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Isotope Ratio Mass Spectrometry of Light Gas-Forming Elements




ISBN 9781466594074
Published July 25, 2014 by CRC Press
244 Pages - 99 B/W Illustrations

 
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Book Description

Isotope Ratio Mass Spectrometry of Light Gas-Forming Elements explores different methods of isotope analysis, including spark, secondary ion, laser, glow discharge, and isotope ratio mass spectrometry. It explains how to evaluate the isotopic composition of light elements (H, C, N, O) in solid, liquid, and gaseous samples of organic and inorganic substances, as well as:

  • Presents a universal, economical, simple, and rapid technique for sample preparation of organic substances to measure the isotopic composition of carbon
  • Describes how to determine microbial mineralization of organic matter in soil and the effect of exogenous substrates on environmental sustainability
  • Examines use of the isotopic composition of n-alkanes from continental vegetation to study the paleoclimate and plant physiology
  • Proposes a systematic approach to identifying tobacco areas of origin and tobacco products based on data from the isotopic composition of light elements
  • Discusses ways to detect doping drugs and suggests results assessment criteria based on determining reference intervals for endogenous markers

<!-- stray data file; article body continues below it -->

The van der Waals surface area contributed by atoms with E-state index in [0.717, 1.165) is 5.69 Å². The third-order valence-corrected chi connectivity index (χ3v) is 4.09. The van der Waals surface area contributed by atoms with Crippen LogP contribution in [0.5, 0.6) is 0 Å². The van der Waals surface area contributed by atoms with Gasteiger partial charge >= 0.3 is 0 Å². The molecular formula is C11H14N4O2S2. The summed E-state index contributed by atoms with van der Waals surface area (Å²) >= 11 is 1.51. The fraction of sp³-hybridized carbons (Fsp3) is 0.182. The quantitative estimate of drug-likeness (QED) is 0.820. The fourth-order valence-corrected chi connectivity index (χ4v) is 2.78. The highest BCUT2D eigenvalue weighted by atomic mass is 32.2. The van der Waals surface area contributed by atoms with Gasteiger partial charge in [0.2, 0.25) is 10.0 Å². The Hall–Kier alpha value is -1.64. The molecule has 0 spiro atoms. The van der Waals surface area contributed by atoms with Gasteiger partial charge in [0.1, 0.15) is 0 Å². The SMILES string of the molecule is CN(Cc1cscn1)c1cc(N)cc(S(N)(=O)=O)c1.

• Reviews methods of release of gases from inclusions of rocks and minerals for further implementation of isotope mass spectrometric analysis
  • Considers use of optical isotope analyzers for determining the isotopic composition of carbon in CO2 and of hydrogen and oxygen in water

Providing a complete picture of the latest advancements in the field, Isotope Ratio Mass Spectrometry of Light Gas-Forming Elements aids readers from a variety of disciplines in identifying the fundamental processes in biological, ecological, and geological systems and in revealing the subtle features of many physicochemical processes and chemical transformations.

Table of Contents

Preface
Isotope Ratio Mass Spectrometry: Devices, Methods, and Applications
V.S. Sevastyanov
General Characteristics of Mass Spectrometric Methods for the Determination of Isotopic Composition of Light Elements
Improvement of Equipment for the Determination Isotope Ratios of Light Elements
Mass Spectrometric Methods for Determining the Isotopic Composition of Light Elements
Metrological Characteristics of Mass Spectrometry of Isotope Ratios
The Effect of the Strength of the Analytical Signal on the Results of Measuring the Isotopic Composition of Light Elements
Study of the Completeness of Combustion of Difficult to Oxidise Compounds
Developing a New Method of Sample Preparation Based on Solid Electrolytes for Isotope Mass Spectrometric Analysis
The Electrochemical Decomposition of Water using a Solid Electrolyte Based on Zirconium Dioxide to Determine the Isotopic Composition of Hydrogen
The Distribution of the Isotopes of Light Elements in Various Objects
Finding the Source of Drugs and Explosives
The Effects of Isotope Fractionation and Accompanying Organic Synthesis
Isotope Effects in Carbonaceous Chondrites
Determination of the Isotopic Composition of Hydrogen and Oxygen of Water and Isotope Effects during Evaporation
The Distribution of Carbon Isotopes in Complex Organic Compounds of Biological Origin (Oil and Hydrocarbon Gases)